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Old November 4, 2016   #11
Fusion_power
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Join Date: Feb 2006
Location: Alabama
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Must be late in the fall, everyone is getting grouchy. Grouchy is not impressed and wants all to keep hands off!

I'm going to give a bit better explanation. Think of a species as a set of programs that work together. Over a lot of time, those programs have been more or less optimized to continue producing the life form they code for. Cross that species with another life form, even if it is closely related, and a lot of those optimizations are going to be disabled. But that isn't the end of the story.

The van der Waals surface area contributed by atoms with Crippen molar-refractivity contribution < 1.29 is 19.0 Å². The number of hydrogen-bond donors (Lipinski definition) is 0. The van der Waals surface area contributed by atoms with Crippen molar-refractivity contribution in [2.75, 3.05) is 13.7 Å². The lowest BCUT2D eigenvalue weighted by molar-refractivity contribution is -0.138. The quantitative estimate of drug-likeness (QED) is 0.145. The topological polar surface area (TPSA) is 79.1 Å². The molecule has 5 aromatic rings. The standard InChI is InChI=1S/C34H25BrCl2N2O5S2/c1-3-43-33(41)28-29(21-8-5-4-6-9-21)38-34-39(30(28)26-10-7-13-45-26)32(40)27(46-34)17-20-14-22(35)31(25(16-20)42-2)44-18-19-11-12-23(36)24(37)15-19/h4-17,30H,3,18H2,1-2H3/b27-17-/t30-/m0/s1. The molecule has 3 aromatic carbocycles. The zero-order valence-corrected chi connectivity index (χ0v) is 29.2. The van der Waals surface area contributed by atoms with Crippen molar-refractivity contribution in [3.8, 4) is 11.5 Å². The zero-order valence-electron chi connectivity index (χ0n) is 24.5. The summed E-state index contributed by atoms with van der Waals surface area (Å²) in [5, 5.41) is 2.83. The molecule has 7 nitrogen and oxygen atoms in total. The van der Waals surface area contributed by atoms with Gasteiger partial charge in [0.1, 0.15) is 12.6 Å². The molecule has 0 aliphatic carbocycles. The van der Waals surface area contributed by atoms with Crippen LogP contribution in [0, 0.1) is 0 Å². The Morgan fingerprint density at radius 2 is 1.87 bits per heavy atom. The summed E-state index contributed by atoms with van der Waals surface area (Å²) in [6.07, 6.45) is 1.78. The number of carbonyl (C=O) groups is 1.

Sometimes one species has a program (gene) that another lacks. What if we could lift that gene out and insert it into the other species. Cross breeding can do this. We can move a gene for nematode tolerance out of a wild species and into the domestic tomato. Now we have almost all of our original tomato programs (genes) complete, but we added a new gene that codes for disease tolerance.

So to partially answer your question, increasing diversity for the sake of increasing diversity usually just breaks a lot of genetic programs. Targeted gene transfer from one species to another can add new capabilities and enhance another species.

Tomatoes - meaning the domesticated species - have very little genetic diversity. Crossing them with a wild species has the potential to improve production, disease tolerance, regional adaptation, and many other traits.
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